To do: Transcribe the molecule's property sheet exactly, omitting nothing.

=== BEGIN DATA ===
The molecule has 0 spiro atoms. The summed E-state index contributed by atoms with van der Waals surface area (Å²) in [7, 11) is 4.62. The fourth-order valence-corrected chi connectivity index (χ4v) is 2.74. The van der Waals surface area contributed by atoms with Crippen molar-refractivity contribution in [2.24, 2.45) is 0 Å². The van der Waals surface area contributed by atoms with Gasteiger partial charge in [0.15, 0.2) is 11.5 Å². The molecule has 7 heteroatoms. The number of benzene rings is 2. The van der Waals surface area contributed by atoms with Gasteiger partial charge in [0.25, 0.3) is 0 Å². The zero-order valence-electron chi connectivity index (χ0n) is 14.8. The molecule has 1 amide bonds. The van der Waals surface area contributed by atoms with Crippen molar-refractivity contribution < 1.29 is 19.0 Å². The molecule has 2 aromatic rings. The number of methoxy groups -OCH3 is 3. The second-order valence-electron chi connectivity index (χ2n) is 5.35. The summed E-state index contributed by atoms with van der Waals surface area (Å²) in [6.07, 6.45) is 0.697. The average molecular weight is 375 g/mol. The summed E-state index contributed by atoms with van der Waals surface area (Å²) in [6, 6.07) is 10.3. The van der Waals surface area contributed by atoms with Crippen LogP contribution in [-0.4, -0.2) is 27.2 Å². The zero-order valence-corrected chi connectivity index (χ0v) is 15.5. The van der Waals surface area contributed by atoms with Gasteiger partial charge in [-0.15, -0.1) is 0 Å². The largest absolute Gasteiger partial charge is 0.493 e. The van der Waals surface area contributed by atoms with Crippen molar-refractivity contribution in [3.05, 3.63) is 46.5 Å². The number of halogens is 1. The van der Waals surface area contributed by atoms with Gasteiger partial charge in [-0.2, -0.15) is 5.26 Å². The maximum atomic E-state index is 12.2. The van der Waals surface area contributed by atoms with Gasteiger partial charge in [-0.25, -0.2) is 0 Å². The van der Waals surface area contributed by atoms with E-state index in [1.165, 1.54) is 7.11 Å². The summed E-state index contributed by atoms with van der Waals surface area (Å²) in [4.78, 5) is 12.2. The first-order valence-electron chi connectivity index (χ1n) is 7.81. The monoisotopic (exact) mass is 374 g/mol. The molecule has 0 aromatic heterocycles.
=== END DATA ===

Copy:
The molecule has 0 spiro atoms. The summed E-state index contributed by atoms with van der Waals surface area (Å²) in [7, 11) is 4.62. The fourth-order valence-corrected chi connectivity index (χ4v) is 2.74. The van der Waals surface area contributed by atoms with Crippen molar-refractivity contribution in [2.24, 2.45) is 0 Å². The van der Waals surface area contributed by atoms with Gasteiger partial charge in [0.15, 0.2) is 11.5 Å². The molecule has 7 heteroatoms. The number of benzene rings is 2. The van der Waals surface area contributed by atoms with Gasteiger partial charge in [0.25, 0.3) is 0 Å². The zero-order valence-electron chi connectivity index (χ0n) is 14.8. The molecule has 1 amide bonds. The van der Waals surface area contributed by atoms with Crippen molar-refractivity contribution < 1.29 is 19.0 Å². The molecule has 2 aromatic rings. The number of methoxy groups -OCH3 is 3. The second-order valence-electron chi connectivity index (χ2n) is 5.35. The summed E-state index contributed by atoms with van der Waals surface area (Å²) in [6.07, 6.45) is 0.697. The average molecular weight is 375 g/mol. The summed E-state index contributed by atoms with van der Waals surface area (Å²) in [6, 6.07) is 10.3. The van der Waals surface area contributed by atoms with Crippen LogP contribution in [-0.4, -0.2) is 27.2 Å². The zero-order valence-corrected chi connectivity index (χ0v) is 15.5. The van der Waals surface area contributed by atoms with Gasteiger partial charge in [-0.15, -0.1) is 0 Å². The largest absolute Gasteiger partial charge is 0.493 e. The van der Waals surface area contributed by atoms with Crippen molar-refractivity contribution in [3.05, 3.63) is 46.5 Å². The number of halogens is 1. The van der Waals surface area contributed by atoms with Gasteiger partial charge in [-0.2, -0.15) is 5.26 Å². The maximum atomic E-state index is 12.2. The van der Waals surface area contributed by atoms with Gasteiger partial charge in [-0.25, -0.2) is 0 Å². The van der Waals surface area contributed by atoms with E-state index in [1.165, 1.54) is 7.11 Å². The summed E-state index contributed by atoms with van der Waals surface area (Å²) in [4.78, 5) is 12.2. The first-order valence-electron chi connectivity index (χ1n) is 7.81. The monoisotopic (exact) mass is 374 g/mol. The molecule has 0 aromatic heterocycles.